I’ve recently seen an incredible amount of butt-hurt and faux outrage floating around on a proposed Channel 4 series, (penned by Irish comedy-writer Hugh Travers), on the Irish Famine/Genocide. The series is to be called Hungry. A good bit of this outrage was highlighted via Irish Central‘s numerous articles and posts, and as many of us know, they tend to like to stir up controversy as clickbait. The Irish Times soon followed suit, with no less a personage than Tim Pat Coogan weighing in, and now there’s a petition circulating to stop the as-yet-unwritten series, as well as planned demonstrations in Ireland.
For those not familiar with this young writer, Travers, it should be noted that an intrepid commenter on Irish Central editor’s Niall O’Dowd’s recent strongly-worded opinion piece on the proposed comedy, actually took the time and effort to comb through the Irish 1901 and 1911 census reports. He discovered that Travers’ family roots were in Mayo, and going by the length of time many of them had been rooted in that area, as well as what appears to be a long experience with poverty, there was no doubt these Travers forbears survived An Ghorta Mór themselves.
Before anyone goes off the rails, signing petitions or calling for demonstrations on a series that hasn’t even been written/aired yet, let’s ponder the notion of satire and comedy.
My first raised eyebrow concerns why a young comedy writer with roots in one of the worst affected-areas by the famine/genocide would pen a comedy concerning one of the worst events to affect the Irish people, where the British persecutors would be seen in anything but a less than favourable light. Or even tackle it in the first place, if he didn’t intend to stand well-worn tropes on their heads and create a triumph for down-trodden characters.
I raise a second eyebrow at the idea of Irish people, or people of Irish descent, lacking insight regarding satire. And it should be noted that the archetypal American ‘plastic paddies’ seem to be those most egregiously offended, suprisingly — considering so many of their forebears fled An Gorta Mór rather than tough it out with the rest of our ancestors. These same plastic paddies seem to have no trouble lolling about on Paddy’s Day in cities across the US, drunkenly proclaiming their oirishness, all while wearing offensive t-shirts and sterotyping the rest of us as some sort of boorish, alcoholic louts. It is endlessly amusing that Irish people would be so offended by the idea of the famine/genocide done as comedy, considering the Irish very nearly invented satire and sarcasm (Dr. Jonathan Swift, anyone?)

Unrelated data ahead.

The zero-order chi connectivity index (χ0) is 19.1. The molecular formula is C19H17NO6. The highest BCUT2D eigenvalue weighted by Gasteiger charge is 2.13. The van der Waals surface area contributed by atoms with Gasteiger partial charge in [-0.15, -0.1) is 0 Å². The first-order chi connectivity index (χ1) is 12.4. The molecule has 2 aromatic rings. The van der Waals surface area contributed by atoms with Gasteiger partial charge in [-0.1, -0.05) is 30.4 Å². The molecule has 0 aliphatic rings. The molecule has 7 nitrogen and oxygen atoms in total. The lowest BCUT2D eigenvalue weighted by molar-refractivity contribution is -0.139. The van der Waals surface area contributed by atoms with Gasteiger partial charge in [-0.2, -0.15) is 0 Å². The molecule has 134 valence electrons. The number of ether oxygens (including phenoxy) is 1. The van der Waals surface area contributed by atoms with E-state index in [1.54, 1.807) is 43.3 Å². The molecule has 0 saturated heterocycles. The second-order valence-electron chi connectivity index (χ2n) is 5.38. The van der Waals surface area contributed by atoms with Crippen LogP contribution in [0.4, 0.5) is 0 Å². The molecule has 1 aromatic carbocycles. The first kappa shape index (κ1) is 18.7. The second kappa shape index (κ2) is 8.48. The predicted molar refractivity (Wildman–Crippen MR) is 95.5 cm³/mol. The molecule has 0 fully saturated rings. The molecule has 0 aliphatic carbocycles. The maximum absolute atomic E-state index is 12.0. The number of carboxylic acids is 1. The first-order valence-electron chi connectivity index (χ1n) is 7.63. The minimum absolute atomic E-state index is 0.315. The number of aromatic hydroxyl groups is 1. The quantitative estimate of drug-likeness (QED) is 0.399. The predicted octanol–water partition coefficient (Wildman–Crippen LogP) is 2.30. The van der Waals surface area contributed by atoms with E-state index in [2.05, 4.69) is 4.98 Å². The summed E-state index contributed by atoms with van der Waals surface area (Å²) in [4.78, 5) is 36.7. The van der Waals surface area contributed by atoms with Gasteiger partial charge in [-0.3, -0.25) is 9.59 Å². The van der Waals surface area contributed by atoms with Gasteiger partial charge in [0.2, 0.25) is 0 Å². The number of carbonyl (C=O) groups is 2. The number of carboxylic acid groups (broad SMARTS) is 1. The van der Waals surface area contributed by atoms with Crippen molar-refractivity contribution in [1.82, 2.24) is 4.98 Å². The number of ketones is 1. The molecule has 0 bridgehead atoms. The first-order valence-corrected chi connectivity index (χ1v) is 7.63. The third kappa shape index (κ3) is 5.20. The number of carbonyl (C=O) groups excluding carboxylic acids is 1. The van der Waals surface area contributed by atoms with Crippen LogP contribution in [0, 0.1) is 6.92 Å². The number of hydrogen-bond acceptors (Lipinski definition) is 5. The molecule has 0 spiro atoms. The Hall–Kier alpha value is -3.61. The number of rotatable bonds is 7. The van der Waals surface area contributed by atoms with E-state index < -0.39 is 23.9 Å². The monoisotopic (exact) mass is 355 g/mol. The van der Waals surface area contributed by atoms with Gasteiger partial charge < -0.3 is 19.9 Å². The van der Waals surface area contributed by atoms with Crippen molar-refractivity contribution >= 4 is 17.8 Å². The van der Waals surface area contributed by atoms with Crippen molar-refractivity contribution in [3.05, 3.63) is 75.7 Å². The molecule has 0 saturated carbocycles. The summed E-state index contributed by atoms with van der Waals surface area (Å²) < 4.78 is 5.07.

We excel as a people at turning even the darkest matter into craic, often if for nothing else but to keep our sanity. And we are not alone. There have been Jewish-penned comedies and plays satirising the grimness of the holocaust. There was the very popular Hogan’s Heroes, which sent up Nazis as fools in a big way. Likewise with All in the Family, where bigoted Archie Bunker was constantly sent up by his family and others. And for goodness sake, what about Father Ted? An Irish-bred series which took one holy sacred cow, the Catholic Church in Ireland, and sent it up magnificently.
The success of all of these models were built upon giving the persecuted the power (through the written comedic word) to one-up their persecutors, show them to be fools or otherwise turn societal horrors on their head.
Some of you may be familiar with Irish satire website Waterford Whispers (sort of the Irish version of The Onion). Recently, they did this little send-up on an issue very near and dear to me. I wasn’t offended by it, and as many of us who were victims of State- and Church-sanctioned child trafficking will attest, we often use our own dark humour and send-up of government and religious figures. It keeps us from dissolving into madness and depression.
I don’t recall anyone staging demonstrations, creating petitions or being outraged by the Waterford Whisper piece. Or Father Ted. So do we just randomly decide what is offensive or ‘off limits’ for satire? Or is it fair to say that it’s possible to find humour in any dark situation, or at least find it acceptable to use satire as a way to turn horrible circumstances and events on their heads as well as those who perpetrated those horrors?
Food for thought. So before you sign a petition or vow to demonstrate against something Mr. Travers hasn’t even put to paper, consider the value humour — even the darkest humour — can have in keeping us human. And besides, we’ve far more pressing and present-day issues affecting us.